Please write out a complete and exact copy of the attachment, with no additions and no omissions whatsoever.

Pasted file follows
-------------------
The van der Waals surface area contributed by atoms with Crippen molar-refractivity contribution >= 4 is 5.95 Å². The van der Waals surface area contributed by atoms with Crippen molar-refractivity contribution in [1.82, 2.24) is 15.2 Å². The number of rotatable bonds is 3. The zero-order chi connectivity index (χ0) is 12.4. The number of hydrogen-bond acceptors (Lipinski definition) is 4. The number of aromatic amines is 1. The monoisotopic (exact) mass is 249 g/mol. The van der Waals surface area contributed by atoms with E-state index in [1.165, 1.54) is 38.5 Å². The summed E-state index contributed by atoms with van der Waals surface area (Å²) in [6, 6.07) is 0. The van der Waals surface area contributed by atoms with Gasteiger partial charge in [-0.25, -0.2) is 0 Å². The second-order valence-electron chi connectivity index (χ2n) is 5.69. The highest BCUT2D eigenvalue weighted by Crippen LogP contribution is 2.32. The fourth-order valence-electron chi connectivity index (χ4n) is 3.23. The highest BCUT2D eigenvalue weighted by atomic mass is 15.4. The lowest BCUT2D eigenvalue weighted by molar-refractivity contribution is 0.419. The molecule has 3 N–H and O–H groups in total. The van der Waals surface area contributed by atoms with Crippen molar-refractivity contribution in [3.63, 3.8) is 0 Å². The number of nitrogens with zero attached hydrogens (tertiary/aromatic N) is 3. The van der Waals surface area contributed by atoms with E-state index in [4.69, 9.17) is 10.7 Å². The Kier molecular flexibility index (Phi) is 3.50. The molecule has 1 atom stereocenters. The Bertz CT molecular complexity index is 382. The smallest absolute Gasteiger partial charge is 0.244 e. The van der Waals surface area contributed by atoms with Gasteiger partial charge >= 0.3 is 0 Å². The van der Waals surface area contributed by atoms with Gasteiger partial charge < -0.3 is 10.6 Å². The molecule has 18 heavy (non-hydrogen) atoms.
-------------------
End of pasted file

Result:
The van der Waals surface area contributed by atoms with Crippen molar-refractivity contribution >= 4 is 5.95 Å². The van der Waals surface area contributed by atoms with Crippen molar-refractivity contribution in [1.82, 2.24) is 15.2 Å². The number of rotatable bonds is 3. The zero-order chi connectivity index (χ0) is 12.4. The number of hydrogen-bond acceptors (Lipinski definition) is 4. The number of aromatic amines is 1. The monoisotopic (exact) mass is 249 g/mol. The van der Waals surface area contributed by atoms with E-state index in [1.165, 1.54) is 38.5 Å². The summed E-state index contributed by atoms with van der Waals surface area (Å²) in [6, 6.07) is 0. The van der Waals surface area contributed by atoms with Gasteiger partial charge in [-0.25, -0.2) is 0 Å². The second-order valence-electron chi connectivity index (χ2n) is 5.69. The highest BCUT2D eigenvalue weighted by Crippen LogP contribution is 2.32. The fourth-order valence-electron chi connectivity index (χ4n) is 3.23. The highest BCUT2D eigenvalue weighted by atomic mass is 15.4. The lowest BCUT2D eigenvalue weighted by molar-refractivity contribution is 0.419. The molecule has 3 N–H and O–H groups in total. The van der Waals surface area contributed by atoms with Crippen molar-refractivity contribution in [3.63, 3.8) is 0 Å². The number of nitrogens with zero attached hydrogens (tertiary/aromatic N) is 3. The van der Waals surface area contributed by atoms with E-state index in [4.69, 9.17) is 10.7 Å². The Kier molecular flexibility index (Phi) is 3.50. The molecule has 1 atom stereocenters. The Bertz CT molecular complexity index is 382. The smallest absolute Gasteiger partial charge is 0.244 e. The van der Waals surface area contributed by atoms with Gasteiger partial charge >= 0.3 is 0 Å². The van der Waals surface area contributed by atoms with Gasteiger partial charge < -0.3 is 10.6 Å². The molecule has 18 heavy (non-hydrogen) atoms.